On top of all this is the teams' record in these 54 games. Clubs that have trotted starting pitchers out on short rest since 2000 have won 20 games and lost 34.
True, wins and losses often have little to do with how good the starting pitching was on a particular day. That 20-34 record is worth pointing out in this case, however, because it shows how teams that have started pitchers on short rest in recent postseasons haven't tended to get the desired effect.
Knowing all this, the programmed reaction we have to a team deciding to start a pitcher on short rest in the postseason is a valid one. The likelihood of the decision backfiring would appear to be higher than that of the decision having the desired effect.
Short version: History says that starting a pitcher in a playoff game on short rest isn't going to pay off.
But we're not done here. For beyond the question of how starting a pitcher on short rest actually pans out lies the question of whether starting a pitcher on short rest can screw him up.
Fortunately, this is where things take a positive turn.
The aftermath isn't the most pressing concern when a team decides to start a pitcher on short rest in the postseason. Making it count in the moment at hand is.
But it's not an unimportant issue. After all, any team that starts a pitcher on short rest is planning on extending its stay in the postseason. It does so knowing that the pitcher starting on short rest will be needed again if it advances.
Concerning our collection of pitchers, one limitation is that not all of the guys who started a postseason game on short rest got the opportunity to make another start. Most saw their teams get eliminated. A lucky few helped clinch the World Series.
But within the 2000-2013 window, there have been 22 cases of pitchers going on to make additional postseason starts after starting on short rest, and they've made a total of 40 additional starts (as well as some relief appearances, but I ignored those since the idea here is to evaluate these guys as starters).
Here's a table just like the one above, save for one small difference. If a given pitcher has more than one start listed, the number in the Game Score column is the average Game Score of those starts.
|Following Postseason Starts on Short Rest, 2000-2013|
There's more yellow here than there was in the first table, and that's obviously a good thing.
After starting on short rest, a good chunk of these pitchers basically went on to pitch like themselves in the additional starts they made. And while he's not highlighted, it is worth noting that CC Sabathia was pretty darn good after the first of two short-rest starts in 2009. Roger Clemens, likewise, was pretty good after a short-rest start in 2004.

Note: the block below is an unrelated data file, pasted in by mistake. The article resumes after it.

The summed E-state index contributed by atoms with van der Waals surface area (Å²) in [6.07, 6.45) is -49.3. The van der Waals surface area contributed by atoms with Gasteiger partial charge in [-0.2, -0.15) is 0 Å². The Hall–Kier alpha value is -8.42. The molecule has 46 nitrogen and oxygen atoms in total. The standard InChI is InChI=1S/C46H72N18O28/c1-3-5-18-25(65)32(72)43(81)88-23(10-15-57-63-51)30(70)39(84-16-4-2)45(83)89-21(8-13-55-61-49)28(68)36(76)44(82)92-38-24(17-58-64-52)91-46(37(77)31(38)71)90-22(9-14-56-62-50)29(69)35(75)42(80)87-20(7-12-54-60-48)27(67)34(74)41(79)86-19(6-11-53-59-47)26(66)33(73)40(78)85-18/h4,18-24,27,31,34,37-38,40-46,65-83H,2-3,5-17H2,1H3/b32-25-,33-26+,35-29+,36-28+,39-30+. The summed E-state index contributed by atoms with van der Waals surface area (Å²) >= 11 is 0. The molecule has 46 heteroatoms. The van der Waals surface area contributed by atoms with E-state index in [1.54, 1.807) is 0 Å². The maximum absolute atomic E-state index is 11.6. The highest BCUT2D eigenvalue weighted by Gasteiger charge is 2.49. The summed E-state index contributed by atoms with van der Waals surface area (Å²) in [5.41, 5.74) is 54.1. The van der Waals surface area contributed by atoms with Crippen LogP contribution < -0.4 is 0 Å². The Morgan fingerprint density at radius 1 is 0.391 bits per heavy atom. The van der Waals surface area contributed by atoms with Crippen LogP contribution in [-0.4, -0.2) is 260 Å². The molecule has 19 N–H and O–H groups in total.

There's also a fair number of postseason heroes listed here. Sabathia was a hero in 2009, as was Clemens in 2000. Curt Schilling was huge in 2001. Chris Carpenter was huge in 2011. Tim Wakefield was outstanding in 2003 before Aaron Boone got to him. It's hard to overlook what Brandon Backe did in his one post-short-rest start in 2004, allowing one hit in eight innings in Game 5 of the NLCS.
And if we add it all up, we get:
|After Postseason Starts on Short Rest, 2000-2013|
That K/9 is pretty unspectacular, especially in today's day and age when even the most run-of-the-mill starters are averaging seven strikeouts per nine innings.
Everything else, however, is quite good. That 3.35 ERA is night and day better than the 4.80 ERA we looked at previously, as is the WHIP, BB/9, H/9 and HR/9. The average Game Score, meanwhile, is safely enough above 50.
That guys like Zack Greinke and C.J. Wilson in 2011 and Jarrod Washburn in 2002 struggled after starting on short rest in the postseason goes to show that there is some risk of sabotaging a pitcher by asking him to go on short rest. But based on the numbers, the risk of sabotage is lower than the initial risk of a poor performance on short rest.
Now we can move on to the part in which we try to make sense of all this.
The Part in Which We Try to Make Sense of All This
The conventional wisdom is that starting a pitcher on short rest in the postseason is a very risky proposal with no guarantee of success.
Based on what's actually happened with pitchers who have given it a go on short rest in the last 14 postseasons, the conventional wisdom looks valid. For every pitcher who has come through on short rest, there's been at least one who hasn't, and the overall numbers are pretty ugly.
But then there's what's happened after the short-rest starts. Collectively, those who have lived to pitch another day have done pretty well, an indication that one start on short rest isn't guaranteed to screw up a pitcher. Nor is it guaranteed to stop a given pitcher's ability to be a postseason hero.
This, for me, is the difference between starting a pitcher on short rest in the playoffs being a risky roll of the dice and it being a downright stupid roll of the dice. The odds of a pitcher coming through on short rest may be a lot slimmer than one would prefer, but the potential payoff is big enough to be enticing.
In other words, I'd say that the short-rest gamble is precisely what it's made out to be.
Note: All stats courtesy of Baseball-Reference.com.
If you want to talk baseball, hit me up on Twitter.
Like the new article format? Send us feedback!